Requiem for a laptop

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Man, judging from the tech news last week, nobody likes laptops anymore. Microsoft introduced one that you can rip the head off of, Apple is about to launch a powerhouse tablet that works like one, and Google is making an Android tablet with a detachable keyboard that goes head to head with its inexpensive Chromebooks. And, I'm writing this on an Apple iPad with a wireless Microsoft keyboard.

It's getting harder to imagine a good future for the poor laptop. The new Microsoft products and latest changes to the Apple mobile operating system, iOS 9, in particular are good indicators of trouble ahead.

Last week Microsoft introduced a new tablet, the Surface Pro 4 and, as a surprise "one more thing," the Surface Book, which is really a two-in-one tablet/laptop that sports the industrial design we normally expect from Apple. 

It's not a real shocker that Microsoft got into the laptop game late and somewhat laterally. 

The Surface Book looks to be a beautiful, high-end device and a far cry from the generally dreadful and low-margin junk Dell, Acer and others pump out. Which is a good thing since those manufacturers can't offer any evidence that Microsoft finally getting into the laptop space will compete with them. It would sort of be like the producers of College Pranks II getting pissed that Netflix made House of Cards.

So, it's not as if Microsoft was offering the Surface Book as a reference design for other manufacturers to imitate. I think Redmond just got sick of Windows users who care about industrial design dual-booting their Macbooks into Windows 10 so they'd have a fast, beautiful computer that didn't look like it was injection-moulded by stump-fisted trolls in a Soviet gulag. And, up until the last few months, Microsoft really didn't have to make laptops; everyone else was doing it for them. But, with laptop sales tanking, Microsoft needed to do something. 

The fact that the something plays the roles of a tablet and a laptop is interesting. It highlights the difference between Microsoft and Apple. Microsoft can produce a twofer device because its operating system is meant to serve two masters: laptop fans and tablet enthusiasts. Meanwhile, Apple has an OS for desktops and laptops, OSX, and one for smartphones and tablets, iOS.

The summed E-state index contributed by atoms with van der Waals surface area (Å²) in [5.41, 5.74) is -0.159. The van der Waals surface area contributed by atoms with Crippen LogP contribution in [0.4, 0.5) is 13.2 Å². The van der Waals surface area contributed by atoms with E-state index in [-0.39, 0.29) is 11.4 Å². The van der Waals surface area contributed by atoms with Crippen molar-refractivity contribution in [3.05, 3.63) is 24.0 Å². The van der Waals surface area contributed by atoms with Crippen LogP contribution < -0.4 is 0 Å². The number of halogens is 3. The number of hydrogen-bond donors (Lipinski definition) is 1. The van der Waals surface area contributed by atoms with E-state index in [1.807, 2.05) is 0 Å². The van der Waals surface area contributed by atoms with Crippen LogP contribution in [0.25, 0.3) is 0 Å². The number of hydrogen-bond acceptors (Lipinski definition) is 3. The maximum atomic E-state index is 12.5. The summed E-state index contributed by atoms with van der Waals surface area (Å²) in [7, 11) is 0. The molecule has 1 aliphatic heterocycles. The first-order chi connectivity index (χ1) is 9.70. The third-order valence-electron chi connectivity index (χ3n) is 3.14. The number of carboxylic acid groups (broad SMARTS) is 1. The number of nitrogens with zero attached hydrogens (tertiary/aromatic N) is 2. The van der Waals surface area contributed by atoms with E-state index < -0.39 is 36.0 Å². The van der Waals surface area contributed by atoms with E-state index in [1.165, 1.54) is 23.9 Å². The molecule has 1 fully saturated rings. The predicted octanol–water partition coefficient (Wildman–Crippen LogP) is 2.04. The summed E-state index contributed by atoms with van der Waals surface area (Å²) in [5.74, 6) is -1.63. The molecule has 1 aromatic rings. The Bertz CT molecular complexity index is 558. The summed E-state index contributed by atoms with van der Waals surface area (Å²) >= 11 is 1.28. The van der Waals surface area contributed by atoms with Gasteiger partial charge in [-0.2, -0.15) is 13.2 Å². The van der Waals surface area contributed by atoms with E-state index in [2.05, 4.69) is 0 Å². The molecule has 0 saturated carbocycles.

So, that explains why Apple's shot across the laptop bow, the iPad Pro, isn't a laptop at all. It's a tablet with a full-sized keyboard magnetically and seamlessly attached as a cover. So, more like the groundbreaking Surface Tablet line than the Surface Book.

The iPad Pro, due out early next month, has serious horsepower under the hood. It also runs iOS 9, which allows it, and the already available iPad Air 2, to run apps in split-screen mode, so you can easily write a report and do research in a browser without having to switch screens.

From discussion boards I've been reading, a lot of users are starting to wonder how many times they actually do anything more than two things at a time on a laptop. Maybe, they are thinking, a big, bright, split screen, a fast CPU and a real keyboard are all I need to get my work done. For them, an iPad Pro is a serious alternative to a Macbook Air.

Meanwhile, in the Windows camp, for many users a Surface Pro might be a viable alternative to a laptop, even to the Surface Book, which has more CPU and GPU horsepower than anyone outside a professional videographer would need. And, for folks with even more modest computing needs, Google's new Pixel C Tablet with its new keyboard might do the trick.

Whatever people pick, it seems, all the key players are betting the bog standard laptop will look less and less appealing. It used to be the case folks thought laptops would become more and more like tablets, with touch screens and longer battery life. Now, though, Microsoft, Apple and Google seem to be betting on the opposite future: tablets will be the new laptops. And, like I said, I'm writing this on a tablet. I'm really wondering if the iPad Pro might not just be my next daily driver.

Listen to an audio version of this column, read by the author, here.

Wayne MacPhail has been a print and online journalist for 25 years, and is a long-time writer for on technology and the Internet.

Photo: Nathan Makan/flickr

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